Keep track of FrontDoor Inbox on Twitter (@frontdoorinbox), or head on over to frontdoorinbox.com for more information.

FastStone Image Viewer is awesome

I’ve been doing digital photography for many years and have come across a number of applications that claim to be “photo managers” with functions for fast viewing, basic tasks like cropping and re-sizing, etc. I realize it quite often comes down to personal taste, so you are welcome to completely ignore this post 🙂

I mainly work with adjustments, cropping, and re-sizing when I work with photos. For most post-shoot processing, I use Lightroom. I was once a fond user of the ACDSee products, used as my “Swiss Army knife”. But ever since I ran into the FastStone Image Viewer, I have uninstalled most other similar utilities. Being a fan of Shareware, and similar, I have registered the product for commercial use, and it’s well worth the money!

If you’re looking for a very fast viewer, manager, and “Swiss Army knife” for your photo management, give FastStone Image Viewer a go. It’ll handle all major graphic formats including BMP, JPEG, JPEG 2000, GIF, PNG, PCX, TIFF, WMF, ICO, TGA, and camera raw files. Oh, and it’s not bloatware 🙂

Now, if I could only have the FastStone Image Viewer for Linux too ….

You’ll find FastStone Image Viewer here: faststone.org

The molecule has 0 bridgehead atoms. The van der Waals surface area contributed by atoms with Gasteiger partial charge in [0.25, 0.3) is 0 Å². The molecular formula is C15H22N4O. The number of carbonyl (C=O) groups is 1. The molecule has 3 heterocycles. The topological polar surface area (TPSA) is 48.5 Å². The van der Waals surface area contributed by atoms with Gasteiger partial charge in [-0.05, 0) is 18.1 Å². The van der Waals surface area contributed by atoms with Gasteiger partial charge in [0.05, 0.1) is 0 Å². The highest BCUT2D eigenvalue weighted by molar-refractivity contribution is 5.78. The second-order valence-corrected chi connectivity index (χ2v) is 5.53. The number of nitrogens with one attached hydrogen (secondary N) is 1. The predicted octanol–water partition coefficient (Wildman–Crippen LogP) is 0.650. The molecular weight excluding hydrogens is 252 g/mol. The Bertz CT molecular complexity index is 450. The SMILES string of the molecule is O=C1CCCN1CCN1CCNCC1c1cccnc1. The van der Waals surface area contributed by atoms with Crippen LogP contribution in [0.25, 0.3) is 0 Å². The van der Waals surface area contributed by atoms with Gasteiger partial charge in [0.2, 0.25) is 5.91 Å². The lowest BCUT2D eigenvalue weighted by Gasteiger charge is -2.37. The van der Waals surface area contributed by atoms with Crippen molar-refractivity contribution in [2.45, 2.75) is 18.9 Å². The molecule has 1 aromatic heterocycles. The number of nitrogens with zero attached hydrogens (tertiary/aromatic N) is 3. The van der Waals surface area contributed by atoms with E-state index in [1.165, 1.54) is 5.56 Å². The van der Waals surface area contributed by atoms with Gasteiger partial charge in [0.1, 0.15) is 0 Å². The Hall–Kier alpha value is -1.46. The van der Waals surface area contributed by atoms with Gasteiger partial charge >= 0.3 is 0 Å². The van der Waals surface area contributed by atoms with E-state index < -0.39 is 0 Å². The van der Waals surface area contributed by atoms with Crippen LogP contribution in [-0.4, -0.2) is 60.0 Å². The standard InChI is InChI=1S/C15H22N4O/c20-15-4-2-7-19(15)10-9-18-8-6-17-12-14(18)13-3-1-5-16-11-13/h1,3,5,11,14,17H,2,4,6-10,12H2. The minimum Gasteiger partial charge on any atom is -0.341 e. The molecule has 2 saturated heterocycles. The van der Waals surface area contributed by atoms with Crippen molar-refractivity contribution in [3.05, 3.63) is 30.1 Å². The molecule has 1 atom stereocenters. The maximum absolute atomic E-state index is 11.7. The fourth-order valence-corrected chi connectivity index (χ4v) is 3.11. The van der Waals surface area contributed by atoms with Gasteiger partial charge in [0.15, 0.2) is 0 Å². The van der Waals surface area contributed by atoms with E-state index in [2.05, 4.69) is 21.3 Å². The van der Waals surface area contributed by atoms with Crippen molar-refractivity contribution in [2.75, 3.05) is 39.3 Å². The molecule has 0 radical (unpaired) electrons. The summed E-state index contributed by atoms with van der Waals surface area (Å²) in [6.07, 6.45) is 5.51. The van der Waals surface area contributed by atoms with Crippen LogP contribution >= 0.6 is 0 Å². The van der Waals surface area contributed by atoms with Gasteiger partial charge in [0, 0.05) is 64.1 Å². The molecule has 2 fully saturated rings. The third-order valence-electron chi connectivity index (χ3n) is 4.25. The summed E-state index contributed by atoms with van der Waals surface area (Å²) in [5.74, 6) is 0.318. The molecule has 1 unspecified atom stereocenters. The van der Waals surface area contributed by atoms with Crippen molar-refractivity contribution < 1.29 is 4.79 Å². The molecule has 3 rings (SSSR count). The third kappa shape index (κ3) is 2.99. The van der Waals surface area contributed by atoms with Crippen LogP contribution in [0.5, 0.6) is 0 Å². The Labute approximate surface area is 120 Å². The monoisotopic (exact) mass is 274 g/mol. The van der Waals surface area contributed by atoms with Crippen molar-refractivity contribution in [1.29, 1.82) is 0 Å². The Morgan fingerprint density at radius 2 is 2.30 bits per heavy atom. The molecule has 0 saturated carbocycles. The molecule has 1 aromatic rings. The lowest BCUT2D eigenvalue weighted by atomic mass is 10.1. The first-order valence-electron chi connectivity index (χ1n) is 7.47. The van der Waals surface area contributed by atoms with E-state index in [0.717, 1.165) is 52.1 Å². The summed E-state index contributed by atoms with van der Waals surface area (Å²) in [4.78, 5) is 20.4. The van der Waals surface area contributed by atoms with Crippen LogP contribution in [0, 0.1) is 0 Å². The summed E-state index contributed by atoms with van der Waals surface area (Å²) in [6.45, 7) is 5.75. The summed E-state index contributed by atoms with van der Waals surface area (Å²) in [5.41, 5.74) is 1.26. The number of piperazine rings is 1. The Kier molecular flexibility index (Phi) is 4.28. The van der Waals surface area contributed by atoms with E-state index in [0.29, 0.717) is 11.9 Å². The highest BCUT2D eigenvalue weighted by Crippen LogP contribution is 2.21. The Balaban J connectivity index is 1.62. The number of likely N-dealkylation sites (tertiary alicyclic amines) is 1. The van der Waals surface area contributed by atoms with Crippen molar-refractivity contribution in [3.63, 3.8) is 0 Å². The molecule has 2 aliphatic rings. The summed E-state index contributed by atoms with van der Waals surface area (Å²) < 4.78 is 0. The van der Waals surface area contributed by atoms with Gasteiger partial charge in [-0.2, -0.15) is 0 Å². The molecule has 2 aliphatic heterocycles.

Using Shared Resources from your Linux workstation in your RemoteDesktop (RDP) environment and Windows Server

remminaIf you, like me, are using Ubuntu – or similar – for your daily stuff and need to connect to a Windows Server by using RemoteDesktop (RDP) / TerminalServer, you may find that local (Linux) resources are not made available to you on the Windows side.

The Remmina client on at least Ubuntu 14.04.LTS is very outdated. Go grab the latest version directly from their site. Installs without issues and gives you a “somewhat” more up-to-date RemoteDesktop Client for Ubuntu Linux.

sudo apt-add-repository ppa:remmina-ppa-team/remmina-next
sudo apt-get update
sudo apt-get install libfreerdp-plugins-standard remmina remmina-plugin-rdp

#remmina #linux #rdp #remotedesktop

 

Removing stubborn account and/or account alias in Zimbra

ZimbraZimbra can sometimes be very stubborn when it comes to removing an account or an account alias either via the admin console or by using zmprov. That’s when LDAP access comes in handy. This may, or may not, help you:

# su - zimbra
$ source ~/bin/zmshutil 
$ zmsetvars
$ ldapdelete -r -x -H $ldap_master_url \
                   -D $zimbra_ldap_userdn 
                   -w $zimbra_ldap_password \
                   uid=theuid,ou=people,dc=zimbra,dc=DOMAIN,dc=com

Possible output may be:

ldap_search: No such object (32)
ldap_delete: No such object (32)
  matched DN: dc=com

You can see which matches have been made and what has been (or has not been) removed.

When will Adobe Lightroom support Sony Cybershot DSC-RX100 RAW images?

Sony DSC-RX100It’s taking Adobe a surprisingly long time to add RAW (lens correction profile) support for the excellent compact digital camera Sony DSC-RX100. I’m curious as to what the reason could possibly be? The Sony Cybershot DSC-RX100 compact camera is by far on par with Canons S90, S95, S100, etc. series compact digital cameras. What seems to be the problem?